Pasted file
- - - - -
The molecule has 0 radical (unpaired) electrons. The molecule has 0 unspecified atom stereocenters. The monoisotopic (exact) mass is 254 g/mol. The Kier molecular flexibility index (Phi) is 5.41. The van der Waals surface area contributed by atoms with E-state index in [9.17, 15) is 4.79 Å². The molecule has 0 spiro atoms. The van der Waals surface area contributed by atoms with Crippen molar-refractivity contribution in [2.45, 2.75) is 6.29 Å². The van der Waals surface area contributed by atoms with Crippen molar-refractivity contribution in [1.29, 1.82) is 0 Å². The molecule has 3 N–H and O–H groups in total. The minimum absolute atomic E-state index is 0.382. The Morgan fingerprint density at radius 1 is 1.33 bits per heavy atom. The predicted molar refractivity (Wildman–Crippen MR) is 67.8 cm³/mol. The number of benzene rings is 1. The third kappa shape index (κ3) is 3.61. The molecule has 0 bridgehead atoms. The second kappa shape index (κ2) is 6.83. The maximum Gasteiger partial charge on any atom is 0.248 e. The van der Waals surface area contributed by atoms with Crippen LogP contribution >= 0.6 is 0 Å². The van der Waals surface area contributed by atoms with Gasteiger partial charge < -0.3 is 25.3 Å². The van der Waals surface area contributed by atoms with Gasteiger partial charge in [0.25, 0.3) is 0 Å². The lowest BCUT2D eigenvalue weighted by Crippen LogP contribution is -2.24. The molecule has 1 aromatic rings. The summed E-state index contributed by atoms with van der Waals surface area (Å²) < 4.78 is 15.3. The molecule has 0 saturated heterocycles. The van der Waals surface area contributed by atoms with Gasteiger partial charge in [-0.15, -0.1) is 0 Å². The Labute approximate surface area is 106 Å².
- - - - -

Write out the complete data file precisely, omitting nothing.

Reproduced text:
The molecule has 0 radical (unpaired) electrons. The molecule has 0 unspecified atom stereocenters. The monoisotopic (exact) mass is 254 g/mol. The Kier molecular flexibility index (Phi) is 5.41. The van der Waals surface area contributed by atoms with E-state index in [9.17, 15) is 4.79 Å². The molecule has 0 spiro atoms. The van der Waals surface area contributed by atoms with Crippen molar-refractivity contribution in [2.45, 2.75) is 6.29 Å². The van der Waals surface area contributed by atoms with Crippen molar-refractivity contribution in [1.29, 1.82) is 0 Å². The molecule has 3 N–H and O–H groups in total. The minimum absolute atomic E-state index is 0.382. The Morgan fingerprint density at radius 1 is 1.33 bits per heavy atom. The predicted molar refractivity (Wildman–Crippen MR) is 67.8 cm³/mol. The number of benzene rings is 1. The third kappa shape index (κ3) is 3.61. The molecule has 0 bridgehead atoms. The second kappa shape index (κ2) is 6.83. The maximum Gasteiger partial charge on any atom is 0.248 e. The van der Waals surface area contributed by atoms with Crippen LogP contribution >= 0.6 is 0 Å². The van der Waals surface area contributed by atoms with Gasteiger partial charge < -0.3 is 25.3 Å². The van der Waals surface area contributed by atoms with Gasteiger partial charge in [0.25, 0.3) is 0 Å². The lowest BCUT2D eigenvalue weighted by Crippen LogP contribution is -2.24. The molecule has 1 aromatic rings. The summed E-state index contributed by atoms with van der Waals surface area (Å²) < 4.78 is 15.3. The molecule has 0 saturated heterocycles. The van der Waals surface area contributed by atoms with Gasteiger partial charge in [-0.15, -0.1) is 0 Å². The Labute approximate surface area is 106 Å².